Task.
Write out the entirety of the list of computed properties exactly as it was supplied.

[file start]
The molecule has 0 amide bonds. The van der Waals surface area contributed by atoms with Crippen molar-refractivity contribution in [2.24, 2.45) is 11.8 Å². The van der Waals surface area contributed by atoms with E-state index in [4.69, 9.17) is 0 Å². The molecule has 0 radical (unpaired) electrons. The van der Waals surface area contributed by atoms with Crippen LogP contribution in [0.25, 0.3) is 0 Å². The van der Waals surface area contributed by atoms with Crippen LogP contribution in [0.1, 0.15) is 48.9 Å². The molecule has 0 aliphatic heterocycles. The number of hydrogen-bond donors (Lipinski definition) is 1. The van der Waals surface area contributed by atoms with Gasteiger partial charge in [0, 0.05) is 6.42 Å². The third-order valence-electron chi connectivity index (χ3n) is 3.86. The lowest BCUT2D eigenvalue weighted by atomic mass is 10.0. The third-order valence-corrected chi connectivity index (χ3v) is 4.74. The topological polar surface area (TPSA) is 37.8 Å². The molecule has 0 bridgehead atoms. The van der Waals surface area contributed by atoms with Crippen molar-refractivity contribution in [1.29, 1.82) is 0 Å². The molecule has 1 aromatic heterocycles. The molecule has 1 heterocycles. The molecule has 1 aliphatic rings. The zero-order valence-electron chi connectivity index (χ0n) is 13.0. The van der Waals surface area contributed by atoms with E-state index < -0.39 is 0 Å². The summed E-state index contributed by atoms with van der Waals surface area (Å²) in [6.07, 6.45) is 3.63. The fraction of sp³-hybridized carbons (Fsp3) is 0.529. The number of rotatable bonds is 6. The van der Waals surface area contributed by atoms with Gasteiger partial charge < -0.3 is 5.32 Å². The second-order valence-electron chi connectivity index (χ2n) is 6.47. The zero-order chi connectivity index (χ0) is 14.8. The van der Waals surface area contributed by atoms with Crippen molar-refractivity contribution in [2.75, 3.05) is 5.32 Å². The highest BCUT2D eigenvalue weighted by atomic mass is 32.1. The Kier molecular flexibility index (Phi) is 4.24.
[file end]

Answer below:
The molecule has 0 amide bonds. The van der Waals surface area contributed by atoms with Crippen molar-refractivity contribution in [2.24, 2.45) is 11.8 Å². The van der Waals surface area contributed by atoms with E-state index in [4.69, 9.17) is 0 Å². The molecule has 0 radical (unpaired) electrons. The van der Waals surface area contributed by atoms with Crippen LogP contribution in [0.25, 0.3) is 0 Å². The van der Waals surface area contributed by atoms with Crippen LogP contribution in [0.1, 0.15) is 48.9 Å². The molecule has 0 aliphatic heterocycles. The number of hydrogen-bond donors (Lipinski definition) is 1. The van der Waals surface area contributed by atoms with Gasteiger partial charge in [0, 0.05) is 6.42 Å². The third-order valence-electron chi connectivity index (χ3n) is 3.86. The lowest BCUT2D eigenvalue weighted by atomic mass is 10.0. The third-order valence-corrected chi connectivity index (χ3v) is 4.74. The topological polar surface area (TPSA) is 37.8 Å². The molecule has 0 bridgehead atoms. The van der Waals surface area contributed by atoms with Crippen molar-refractivity contribution in [1.29, 1.82) is 0 Å². The molecule has 1 aromatic heterocycles. The molecule has 1 heterocycles. The molecule has 1 aliphatic rings. The zero-order valence-electron chi connectivity index (χ0n) is 13.0. The van der Waals surface area contributed by atoms with E-state index < -0.39 is 0 Å². The summed E-state index contributed by atoms with van der Waals surface area (Å²) in [6.07, 6.45) is 3.63. The fraction of sp³-hybridized carbons (Fsp3) is 0.529. The number of rotatable bonds is 6. The van der Waals surface area contributed by atoms with Gasteiger partial charge < -0.3 is 5.32 Å². The second-order valence-electron chi connectivity index (χ2n) is 6.47. The zero-order chi connectivity index (χ0) is 14.8. The van der Waals surface area contributed by atoms with Crippen molar-refractivity contribution in [2.75, 3.05) is 5.32 Å². The highest BCUT2D eigenvalue weighted by atomic mass is 32.1. The Kier molecular flexibility index (Phi) is 4.24.